Apesar de seus êxitos militares -que possuem em sua origem diversos fatores, desde a desestruturação institucional do Iraque e Síria após intervenção estrangeira e guerra civil, passando pela disputa sectária inter-islâmica e o beneplácito, camuflado e hipócrita, das potências ocidentais e do sionismo-, a organização criminosa ISIS parece dar sinais de exaustão. Na matéria abaixo, retirada aqui, é narrado como as forças iraquianas, em conjunto com tribos sunitas, se preparam para limpar a cidade de al-Baghdadi (não confundir com Bagdá), na província de Anbar, da presença do grupo wahhabista.
A coalização liderada pelos EUA participa da investida, supostamente garantindo apoio aéreo, como tem feito no Curdistão sírio. O "auxílio" estadunidense, como é óbvio, deve sempre ser visto com cautela. Afinal, como dito acima os ianques não apenas ajudam a fomentar, direta e indiretamente, o fundamentalismo islâmico, através de sua rapina imperialista sobre os povos do planeta e sua tática de "dividir para conquistar" o mundo árabe -como é do agrado de seus aliados sionistas-, como têm interesse na queda de Assad e de quebra no enfraquecimento do Irã xiita, como também é do agrado do sionismo, e, para isso, têm fechado os olhos ao rápido avanço dos jihadistas.
Segue abaixo a matéria.
Iraq moving to retake town from ISIS: U.S. officer
Monday, 23 February 2015
Iraqi forces appear set to drive Islamic State of Iraq and Syria (ISIS) militants out of the town of al-Baghdadi, securing an area near a key air base where U.S. Marines are training local forces, a top U.S. commander said on Monday.
Lt. Gen. James Terry, the senior U.S. commander of U.S.-led coalition efforts in Iraq and Syria, played down the militants’ seizure of large parts of the town earlier this month, saying that the area had long been contested.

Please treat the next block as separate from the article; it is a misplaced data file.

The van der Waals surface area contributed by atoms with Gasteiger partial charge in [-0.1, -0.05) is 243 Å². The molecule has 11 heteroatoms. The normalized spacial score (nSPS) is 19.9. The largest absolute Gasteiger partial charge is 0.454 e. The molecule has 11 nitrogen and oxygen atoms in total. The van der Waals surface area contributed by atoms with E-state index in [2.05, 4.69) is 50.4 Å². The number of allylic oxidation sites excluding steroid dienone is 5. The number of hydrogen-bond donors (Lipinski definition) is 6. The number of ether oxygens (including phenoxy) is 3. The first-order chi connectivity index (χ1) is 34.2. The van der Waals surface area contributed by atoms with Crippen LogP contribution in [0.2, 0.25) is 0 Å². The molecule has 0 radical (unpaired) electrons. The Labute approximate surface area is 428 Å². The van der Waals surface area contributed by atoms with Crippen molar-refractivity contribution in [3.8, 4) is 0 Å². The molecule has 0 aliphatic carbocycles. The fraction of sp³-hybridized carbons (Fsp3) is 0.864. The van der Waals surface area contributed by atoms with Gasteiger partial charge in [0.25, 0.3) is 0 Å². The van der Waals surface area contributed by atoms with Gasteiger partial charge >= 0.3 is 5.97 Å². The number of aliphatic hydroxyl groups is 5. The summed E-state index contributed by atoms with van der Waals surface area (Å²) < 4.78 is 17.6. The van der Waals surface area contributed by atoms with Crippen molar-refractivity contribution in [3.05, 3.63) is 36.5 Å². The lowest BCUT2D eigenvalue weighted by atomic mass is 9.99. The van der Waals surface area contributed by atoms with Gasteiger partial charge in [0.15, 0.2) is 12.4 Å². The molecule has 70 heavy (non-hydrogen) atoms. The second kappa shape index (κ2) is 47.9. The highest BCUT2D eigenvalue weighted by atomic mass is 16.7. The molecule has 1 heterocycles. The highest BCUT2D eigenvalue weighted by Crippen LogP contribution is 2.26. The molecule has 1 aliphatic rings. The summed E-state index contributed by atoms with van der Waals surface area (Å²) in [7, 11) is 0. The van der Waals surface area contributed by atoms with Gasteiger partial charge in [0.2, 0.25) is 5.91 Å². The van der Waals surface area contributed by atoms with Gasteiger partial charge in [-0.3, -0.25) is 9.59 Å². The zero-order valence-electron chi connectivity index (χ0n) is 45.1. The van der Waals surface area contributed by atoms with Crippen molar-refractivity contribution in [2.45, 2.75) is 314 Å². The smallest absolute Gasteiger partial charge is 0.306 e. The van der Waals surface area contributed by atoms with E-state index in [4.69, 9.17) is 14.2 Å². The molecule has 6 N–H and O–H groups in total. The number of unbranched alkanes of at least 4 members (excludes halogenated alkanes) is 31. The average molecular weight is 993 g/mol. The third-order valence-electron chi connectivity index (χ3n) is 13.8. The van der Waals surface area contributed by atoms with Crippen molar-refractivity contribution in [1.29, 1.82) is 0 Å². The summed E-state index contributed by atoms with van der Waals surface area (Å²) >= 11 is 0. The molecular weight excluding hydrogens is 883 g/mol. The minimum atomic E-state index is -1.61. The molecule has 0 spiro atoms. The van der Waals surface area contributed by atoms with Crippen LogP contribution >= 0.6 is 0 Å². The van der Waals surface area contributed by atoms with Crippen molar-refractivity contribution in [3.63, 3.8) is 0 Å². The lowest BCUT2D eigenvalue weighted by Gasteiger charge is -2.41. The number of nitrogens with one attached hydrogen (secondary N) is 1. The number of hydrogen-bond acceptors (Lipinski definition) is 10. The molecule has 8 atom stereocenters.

Speaking to reporters before an unusual war strategy meeting with top U.S. military and diplomatic leaders in Kuwait, Terry portrayed ISIS as being on the back foot after they swept through northern Iraq last summer.
“My assessment is [ISIS] is halted, on the defensive, and really forced-exposed themselves in order to achieve gains,” Terry told reporters in Kuwait.
The Iraqi army’s 7th Division, including one of its commando units, were joining with tribal forces to retake al-Baghdadi, which is about 85 km (50 miles) northwest of Ramadi in Anbar province, Terry said.
“Baghdadi itself isn’t that big,” said Terry, the commander of Operation Inherent Resolve. “I’m pretty confident that the Iraqis will retake this. I think they’ve got the right forces out there to do it.”
Terry estimated that more than 800 Iraqi forces were participating and said the U.S.-led coalition was advising from nearby Ain al-Asad air base and had carried out air strikes in support of the Iraqis, although the timing of those was unclear.
Sabah Karhut, head of Anbar Provincial Council, said Iraqi security forces had recaptured al-Baghdadi police station and had reached the town center. He said there was heavy fighting on Monday and that 20 ISIS fighters were killed.
New U.S. Defense Secretary Ash Carter hosted Terry and other top U.S. commanders and diplomats at Camp Arifjan in Kuwait, seeking to make his own assessment of a war strategy that he inherited when he was sworn into office six days ago.
“This is ‘Team America’ in this region and I wanted to get us together,” Carter told the group of more than two dozen U.S. officials, including Obama’s envoy to the coalition, retired
General John Allen.
Carter stressed that ISIS was a threat that extended beyond Iraq and Syria, and required both political and military efforts to resolve.
There has been a fierce debate in the United States about U.S. strategy, which Obama’s Republican critics say is far too limited militarily to succeed.
There is also increasing concern about ISIS's spread, with Libya emerging as a battleground for militants loyal to the group.
Last Update: Monday, 23 February 2015 KSA 19:14 - GMT 16:14